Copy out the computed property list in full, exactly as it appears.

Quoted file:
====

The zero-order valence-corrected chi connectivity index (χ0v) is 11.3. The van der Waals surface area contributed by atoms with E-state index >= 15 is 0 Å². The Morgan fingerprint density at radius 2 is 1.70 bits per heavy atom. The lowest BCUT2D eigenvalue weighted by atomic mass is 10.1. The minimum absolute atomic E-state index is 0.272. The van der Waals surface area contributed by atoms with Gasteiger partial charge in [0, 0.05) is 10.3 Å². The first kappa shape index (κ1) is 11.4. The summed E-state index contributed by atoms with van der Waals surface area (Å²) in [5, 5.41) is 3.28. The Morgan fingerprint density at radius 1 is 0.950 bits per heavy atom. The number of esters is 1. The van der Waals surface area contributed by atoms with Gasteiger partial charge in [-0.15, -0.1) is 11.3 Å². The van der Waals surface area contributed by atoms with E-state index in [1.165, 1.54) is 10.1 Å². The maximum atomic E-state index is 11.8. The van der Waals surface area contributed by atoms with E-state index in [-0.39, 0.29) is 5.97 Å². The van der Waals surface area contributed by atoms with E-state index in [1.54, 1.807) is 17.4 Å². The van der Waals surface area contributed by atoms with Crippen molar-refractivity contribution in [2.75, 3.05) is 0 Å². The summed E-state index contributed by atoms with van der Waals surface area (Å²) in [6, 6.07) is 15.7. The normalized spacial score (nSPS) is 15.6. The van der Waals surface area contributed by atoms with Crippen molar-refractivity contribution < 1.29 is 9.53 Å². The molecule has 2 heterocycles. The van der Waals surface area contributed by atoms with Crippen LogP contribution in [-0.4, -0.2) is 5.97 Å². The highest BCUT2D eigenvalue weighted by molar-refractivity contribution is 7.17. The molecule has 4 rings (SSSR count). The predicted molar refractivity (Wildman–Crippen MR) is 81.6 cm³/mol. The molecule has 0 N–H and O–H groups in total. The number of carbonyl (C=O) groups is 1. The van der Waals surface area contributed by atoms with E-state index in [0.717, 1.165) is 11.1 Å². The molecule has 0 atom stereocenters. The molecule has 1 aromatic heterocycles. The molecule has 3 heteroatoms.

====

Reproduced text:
The zero-order valence-corrected chi connectivity index (χ0v) is 11.3. The van der Waals surface area contributed by atoms with E-state index >= 15 is 0 Å². The Morgan fingerprint density at radius 2 is 1.70 bits per heavy atom. The lowest BCUT2D eigenvalue weighted by atomic mass is 10.1. The minimum absolute atomic E-state index is 0.272. The van der Waals surface area contributed by atoms with Gasteiger partial charge in [0, 0.05) is 10.3 Å². The first kappa shape index (κ1) is 11.4. The summed E-state index contributed by atoms with van der Waals surface area (Å²) in [5, 5.41) is 3.28. The Morgan fingerprint density at radius 1 is 0.950 bits per heavy atom. The number of esters is 1. The van der Waals surface area contributed by atoms with Gasteiger partial charge in [-0.15, -0.1) is 11.3 Å². The van der Waals surface area contributed by atoms with E-state index in [1.165, 1.54) is 10.1 Å². The maximum atomic E-state index is 11.8. The van der Waals surface area contributed by atoms with E-state index in [-0.39, 0.29) is 5.97 Å². The van der Waals surface area contributed by atoms with E-state index in [1.54, 1.807) is 17.4 Å². The van der Waals surface area contributed by atoms with Crippen molar-refractivity contribution in [2.75, 3.05) is 0 Å². The summed E-state index contributed by atoms with van der Waals surface area (Å²) in [6, 6.07) is 15.7. The normalized spacial score (nSPS) is 15.6. The van der Waals surface area contributed by atoms with Crippen molar-refractivity contribution < 1.29 is 9.53 Å². The molecule has 2 heterocycles. The van der Waals surface area contributed by atoms with Crippen LogP contribution in [-0.4, -0.2) is 5.97 Å². The highest BCUT2D eigenvalue weighted by molar-refractivity contribution is 7.17. The molecule has 4 rings (SSSR count). The predicted molar refractivity (Wildman–Crippen MR) is 81.6 cm³/mol. The molecule has 0 N–H and O–H groups in total. The number of carbonyl (C=O) groups is 1. The van der Waals surface area contributed by atoms with E-state index in [0.717, 1.165) is 11.1 Å². The molecule has 0 atom stereocenters. The molecule has 1 aromatic heterocycles. The molecule has 3 heteroatoms.